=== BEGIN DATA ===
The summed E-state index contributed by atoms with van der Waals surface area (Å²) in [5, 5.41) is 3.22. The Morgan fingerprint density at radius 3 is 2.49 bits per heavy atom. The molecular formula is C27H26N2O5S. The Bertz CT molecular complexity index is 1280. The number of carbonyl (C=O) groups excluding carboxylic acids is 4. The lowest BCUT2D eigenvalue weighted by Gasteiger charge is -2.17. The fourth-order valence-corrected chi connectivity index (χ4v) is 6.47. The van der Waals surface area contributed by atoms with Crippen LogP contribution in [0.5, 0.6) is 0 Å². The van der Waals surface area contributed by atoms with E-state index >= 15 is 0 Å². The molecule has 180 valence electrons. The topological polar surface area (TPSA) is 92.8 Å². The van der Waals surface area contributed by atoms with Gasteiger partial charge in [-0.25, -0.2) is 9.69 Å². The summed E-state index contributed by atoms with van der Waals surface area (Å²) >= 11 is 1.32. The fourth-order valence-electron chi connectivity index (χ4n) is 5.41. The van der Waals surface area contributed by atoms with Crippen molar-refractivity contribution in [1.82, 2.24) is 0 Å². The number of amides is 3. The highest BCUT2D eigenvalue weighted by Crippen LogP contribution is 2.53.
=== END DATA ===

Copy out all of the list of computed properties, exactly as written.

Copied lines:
The summed E-state index contributed by atoms with van der Waals surface area (Å²) in [5, 5.41) is 3.22. The Morgan fingerprint density at radius 3 is 2.49 bits per heavy atom. The molecular formula is C27H26N2O5S. The Bertz CT molecular complexity index is 1280. The number of carbonyl (C=O) groups excluding carboxylic acids is 4. The lowest BCUT2D eigenvalue weighted by Gasteiger charge is -2.17. The fourth-order valence-corrected chi connectivity index (χ4v) is 6.47. The van der Waals surface area contributed by atoms with Crippen LogP contribution in [0.5, 0.6) is 0 Å². The van der Waals surface area contributed by atoms with E-state index >= 15 is 0 Å². The molecule has 180 valence electrons. The topological polar surface area (TPSA) is 92.8 Å². The van der Waals surface area contributed by atoms with Gasteiger partial charge in [-0.25, -0.2) is 9.69 Å². The summed E-state index contributed by atoms with van der Waals surface area (Å²) >= 11 is 1.32. The fourth-order valence-electron chi connectivity index (χ4n) is 5.41. The van der Waals surface area contributed by atoms with Crippen molar-refractivity contribution in [1.82, 2.24) is 0 Å². The number of amides is 3. The highest BCUT2D eigenvalue weighted by Crippen LogP contribution is 2.53.